Polling averages are calling the Whitman-Brown race a toss-up at the moment. This despite Whitman’s campaign expenditures in the tens of millions and Brown’s in the tens of dollars. Obviously this race may be the most important for LGBT folks nationwide, should Whitman prevail and be allowed to defend Proposition 8.
Today, New York Governor David Paterson signed into law the “Dignity for All Students Act.” The act is a broad safe schools law that requires schools to adopt policies to address harassment and discrimination against students, to educate teachers and students on harassment and bullying and provides reporting requirements. Particularly notable is that the bill enumerates, or lists, classifications for protection including the basis of real or perceived race, color, weight, national origin, ethnic group, religion, religious practice, disability, sexual orientation, gender – defined to include gender identity and expression- and sex.
Enumerated laws have been shown to provide better actual protections to students and to make students feel safer in school. GLSEN’s 2007 National School Climate Survey found that 9 out of 10 LGBT students experienced harassment in school. By highlighting categories of vulnerable students, states send a strong message that all students are valuable and alerts students that they can seek help from teachers and the administration if they face harassment or discrimination.
The “Dignity for All Students Act,” passed by overwhelming majorities in both the Assembly and Senate, also marks the first time the New York Senate has passed legislation explicitly protecting trans people. The step bodes well for passage of the New York “Gender Expression Non-Discrimination Act” which would prohibit discrimination on the basis of gender identity and expression in employment, housing, credit and public accommodations.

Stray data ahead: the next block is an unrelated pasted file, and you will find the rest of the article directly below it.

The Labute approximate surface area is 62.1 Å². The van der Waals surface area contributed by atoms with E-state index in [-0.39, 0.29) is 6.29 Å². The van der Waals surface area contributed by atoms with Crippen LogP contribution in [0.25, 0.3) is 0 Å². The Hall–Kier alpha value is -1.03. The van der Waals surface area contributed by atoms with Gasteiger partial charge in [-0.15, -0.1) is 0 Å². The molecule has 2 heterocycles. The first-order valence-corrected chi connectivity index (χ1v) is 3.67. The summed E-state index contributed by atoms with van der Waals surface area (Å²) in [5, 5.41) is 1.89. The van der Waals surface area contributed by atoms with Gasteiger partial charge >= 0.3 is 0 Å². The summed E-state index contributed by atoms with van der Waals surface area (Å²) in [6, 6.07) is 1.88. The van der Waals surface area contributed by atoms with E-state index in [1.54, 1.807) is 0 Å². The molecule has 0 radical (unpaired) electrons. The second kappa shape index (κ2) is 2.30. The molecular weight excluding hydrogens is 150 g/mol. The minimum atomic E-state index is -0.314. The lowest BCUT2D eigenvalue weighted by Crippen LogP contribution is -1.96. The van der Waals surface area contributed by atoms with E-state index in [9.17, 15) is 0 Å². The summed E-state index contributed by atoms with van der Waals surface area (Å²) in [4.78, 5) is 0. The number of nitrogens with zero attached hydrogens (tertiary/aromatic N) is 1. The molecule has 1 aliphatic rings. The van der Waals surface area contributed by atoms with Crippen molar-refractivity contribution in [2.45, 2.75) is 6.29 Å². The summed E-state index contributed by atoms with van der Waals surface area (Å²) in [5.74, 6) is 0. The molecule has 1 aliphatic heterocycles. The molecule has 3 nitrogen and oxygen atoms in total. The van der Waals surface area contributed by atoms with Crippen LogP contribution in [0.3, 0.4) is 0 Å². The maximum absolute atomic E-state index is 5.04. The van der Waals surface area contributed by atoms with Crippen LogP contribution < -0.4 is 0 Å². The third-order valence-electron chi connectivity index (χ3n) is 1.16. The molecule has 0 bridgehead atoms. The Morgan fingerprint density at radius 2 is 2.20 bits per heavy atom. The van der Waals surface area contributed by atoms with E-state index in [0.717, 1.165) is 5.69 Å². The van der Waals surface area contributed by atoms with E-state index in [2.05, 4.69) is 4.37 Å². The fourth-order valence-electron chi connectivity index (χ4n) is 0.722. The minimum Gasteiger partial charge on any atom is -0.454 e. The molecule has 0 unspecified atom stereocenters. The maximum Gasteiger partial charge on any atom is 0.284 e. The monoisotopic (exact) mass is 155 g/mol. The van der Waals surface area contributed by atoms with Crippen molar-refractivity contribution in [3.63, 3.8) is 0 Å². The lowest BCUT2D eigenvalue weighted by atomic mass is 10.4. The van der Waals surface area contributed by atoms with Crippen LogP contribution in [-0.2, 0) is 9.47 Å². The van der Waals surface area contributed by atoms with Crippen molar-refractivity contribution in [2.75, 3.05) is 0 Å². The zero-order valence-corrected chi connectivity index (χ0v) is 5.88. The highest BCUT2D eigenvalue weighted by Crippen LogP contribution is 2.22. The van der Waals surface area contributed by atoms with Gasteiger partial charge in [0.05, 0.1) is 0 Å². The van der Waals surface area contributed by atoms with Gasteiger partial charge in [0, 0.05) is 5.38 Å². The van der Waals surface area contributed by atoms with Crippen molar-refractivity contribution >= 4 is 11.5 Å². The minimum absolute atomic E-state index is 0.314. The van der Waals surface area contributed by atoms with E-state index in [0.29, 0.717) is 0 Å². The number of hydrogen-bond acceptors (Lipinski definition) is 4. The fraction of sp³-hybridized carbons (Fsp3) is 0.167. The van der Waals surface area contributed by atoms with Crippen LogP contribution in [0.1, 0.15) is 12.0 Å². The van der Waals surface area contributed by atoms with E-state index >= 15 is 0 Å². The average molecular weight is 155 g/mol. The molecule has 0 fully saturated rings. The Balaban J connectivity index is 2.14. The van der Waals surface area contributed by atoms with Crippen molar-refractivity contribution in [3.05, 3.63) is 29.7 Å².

Currently, 14 states and the District of Columbia prohibit discrimination, harassment, and/ or bullying against students based on sexual orientation and gender identity. Only 12 states and the District of Columbia prohibit employment discrimination on the basis of sexual orientation and gender identity.
Last week, the Atlanta Police Department moved another step toward strengthening its relationship with the LGBT community in the city. The department recently named the nine members of the local LGBT community to sit on a new advisory board for the department’s recently assigned LGBT liaison. The intent of the board is to team with the police to identify and resolve issues between the department and the community.
HRC was excited to learn that Molly Simmons, an outstanding volunteer that sits on our Board of Governors, was among those chosen to sit on the 9-member board. Molly’s experience as a former police officer and as an established leader in our community will be a great asset to the board and we know that she will continue to be a positive force for the LGBT community in Atlanta.
You can read more about the LGBT liaison or the advisory board here and here.